- (Patreon) As retarded as it may seem, it was actually this feedback that convinced me that this is something I wanted to dedicate time to. That, in the end, is what made me open the Patreon and shill myself out. I knew it was gonna be controversial, but I took up my decision and went through with it while attempting to keep it fair to the viewers who wanted nothing to do with the Patreon or money in their quests.
- • 14th of April: Fourth session, time: 2h30m, 6 updates. First, we talked to a newly named character: The old Ashigaru Sakubei. Then we went on to rule the town of Machi, the players critfailed while trying to do some farming reforms and that led to some fun: Namely a peasant revolt. Again, I tried to present opportunities that would allow the players to diverge in their path, they refused to do so and stuck to what they perceived as their core values, which gave Ikeda even more of a personality. I thought this session would have much less character interaction and much more timeskip and stat-grinding stuff, but I was proven wrong by the dice.
- In total, this month saw me spend around 13-14 hours QMing, with 36 updates to Lad in Sengoku. I skipped out on 2 planned sessions and moved them to next week due to unrelated workload for the first skip and easter family meet-ups in the second skip.
- === Various conclusions I made from this month of QMing: ===
- The personality system I came up with for Lad in Sengoku has allowed me to engage a pet peeve of mine: The MC’s personality. It’s something I always struggled with during my other quests, ‘How should my MC behave when the player isn’t controlling them or their words?’ I can’t simply prompt the players for every single little thing that the MC has to reply to, it makes sessions boring and inconsequential. The personality system allows me to write up about the MC more freely while also taking into account past player input. It also gives value to that player input; it’s more than just picking a prompt as it has consequences down the line for the MC’s behaviour. It’s something I’ll keep in mind for questing and roleplaying.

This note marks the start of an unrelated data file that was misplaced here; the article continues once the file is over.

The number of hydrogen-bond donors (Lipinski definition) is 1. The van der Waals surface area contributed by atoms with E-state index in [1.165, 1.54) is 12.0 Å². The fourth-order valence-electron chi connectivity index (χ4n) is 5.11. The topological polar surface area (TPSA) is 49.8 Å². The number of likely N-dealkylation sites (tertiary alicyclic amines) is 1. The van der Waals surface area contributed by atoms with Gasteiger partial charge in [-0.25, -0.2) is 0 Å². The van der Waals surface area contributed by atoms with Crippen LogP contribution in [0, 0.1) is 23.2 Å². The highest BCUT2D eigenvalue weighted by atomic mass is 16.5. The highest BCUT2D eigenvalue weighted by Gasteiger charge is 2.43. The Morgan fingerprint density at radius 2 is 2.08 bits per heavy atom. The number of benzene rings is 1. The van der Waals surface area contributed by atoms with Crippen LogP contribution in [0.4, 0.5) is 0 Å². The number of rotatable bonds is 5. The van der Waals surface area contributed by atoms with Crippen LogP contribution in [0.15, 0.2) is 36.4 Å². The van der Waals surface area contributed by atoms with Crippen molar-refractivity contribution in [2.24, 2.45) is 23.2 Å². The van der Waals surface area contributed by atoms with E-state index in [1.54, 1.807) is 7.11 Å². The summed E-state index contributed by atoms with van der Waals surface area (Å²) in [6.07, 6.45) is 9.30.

- I also liked how I behaved with the amount of information I gave to the player. They were small fries in the world, but that didn’t mean they knew absolutely nothing about warfare and the like. Their character lived all their lives from battlefield to battlefield, so he knew how troops moving usually behaved, and the character could share this with his puppet-masters. Might be that, as time goes along, more and more information can be shared as the player character knows more and more about warfare.
- The system I made up for battles is also one I’m proud of. It makes the world feel much more alive when you’re fighting. Characters can die, get maimed, hurt, or cover themselves in glory during a battle. At the same time, a battle isn’t only one roll: By default a battle has three rolls (Charge, Melee, and Conclusion) which can be expanded upon or reduced depending on the battle’s size. Sometimes battles will go well, sometimes they will not, and important characters will react to it as they hear of their troops’ tidings.
- === Things I want to improve in the future: ===
- Mainly, I want to make the peace time more fun, make characters act out on their own plans more often and engage the players into the world of Sengoku outside of battlin’ and killin’ and seasonal skips. Event rolls are the basis for this: A roll that decides what happens during a season, but this should be expanded upon, and more rolls be done just as it happens in battle: for important characters, for the state of the clan as a whole, for other clans with interests in lands of your clan, etc. I’ll devise something throughout this month and iron it out.
- Apart from that, I also want to give more choices to the player during the peacetime. Avoid railroading and keep giving a variety of ‘hooks’ for the players to hop from one ‘train track’ to another, whichever they find most fun. This is something I already engaged with during the first month of peace after the rise of the Harada Clan, when I gave three options to the player as to whom they wanted to speak to at first. I’m not sure how I will engage this issue, but solutions are starting to form.